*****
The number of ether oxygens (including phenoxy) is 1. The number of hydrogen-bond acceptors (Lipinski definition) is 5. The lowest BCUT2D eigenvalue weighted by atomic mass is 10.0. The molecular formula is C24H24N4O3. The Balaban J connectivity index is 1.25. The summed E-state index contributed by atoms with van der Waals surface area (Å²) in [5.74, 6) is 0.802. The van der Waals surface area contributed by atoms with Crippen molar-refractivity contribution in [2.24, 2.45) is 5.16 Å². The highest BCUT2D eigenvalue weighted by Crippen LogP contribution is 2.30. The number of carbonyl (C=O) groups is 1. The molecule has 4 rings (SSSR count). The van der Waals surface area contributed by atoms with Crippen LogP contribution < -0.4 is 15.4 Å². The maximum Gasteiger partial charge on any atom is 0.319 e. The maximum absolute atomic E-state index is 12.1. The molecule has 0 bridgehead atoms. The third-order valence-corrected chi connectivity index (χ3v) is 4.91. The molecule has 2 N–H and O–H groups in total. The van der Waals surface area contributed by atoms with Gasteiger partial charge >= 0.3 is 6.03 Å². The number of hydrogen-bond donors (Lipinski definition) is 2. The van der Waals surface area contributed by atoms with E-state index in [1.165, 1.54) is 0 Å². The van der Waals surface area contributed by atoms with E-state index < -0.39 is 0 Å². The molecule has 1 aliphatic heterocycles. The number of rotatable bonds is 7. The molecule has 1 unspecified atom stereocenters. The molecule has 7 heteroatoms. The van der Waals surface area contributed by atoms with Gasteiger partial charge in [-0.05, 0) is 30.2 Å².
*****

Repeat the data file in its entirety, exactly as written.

The number of ether oxygens (including phenoxy) is 1. The number of hydrogen-bond acceptors (Lipinski definition) is 5. The lowest BCUT2D eigenvalue weighted by atomic mass is 10.0. The molecular formula is C24H24N4O3. The Balaban J connectivity index is 1.25. The summed E-state index contributed by atoms with van der Waals surface area (Å²) in [5.74, 6) is 0.802. The van der Waals surface area contributed by atoms with Crippen molar-refractivity contribution in [2.24, 2.45) is 5.16 Å². The highest BCUT2D eigenvalue weighted by Crippen LogP contribution is 2.30. The number of carbonyl (C=O) groups is 1. The molecule has 4 rings (SSSR count). The van der Waals surface area contributed by atoms with Crippen LogP contribution < -0.4 is 15.4 Å². The maximum Gasteiger partial charge on any atom is 0.319 e. The maximum absolute atomic E-state index is 12.1. The molecule has 0 bridgehead atoms. The third-order valence-corrected chi connectivity index (χ3v) is 4.91. The molecule has 2 N–H and O–H groups in total. The van der Waals surface area contributed by atoms with Gasteiger partial charge >= 0.3 is 6.03 Å². The number of hydrogen-bond donors (Lipinski definition) is 2. The van der Waals surface area contributed by atoms with E-state index in [1.165, 1.54) is 0 Å². The van der Waals surface area contributed by atoms with E-state index < -0.39 is 0 Å². The molecule has 1 aliphatic heterocycles. The number of rotatable bonds is 7. The molecule has 1 unspecified atom stereocenters. The molecule has 7 heteroatoms. The van der Waals surface area contributed by atoms with Gasteiger partial charge in [-0.05, 0) is 30.2 Å².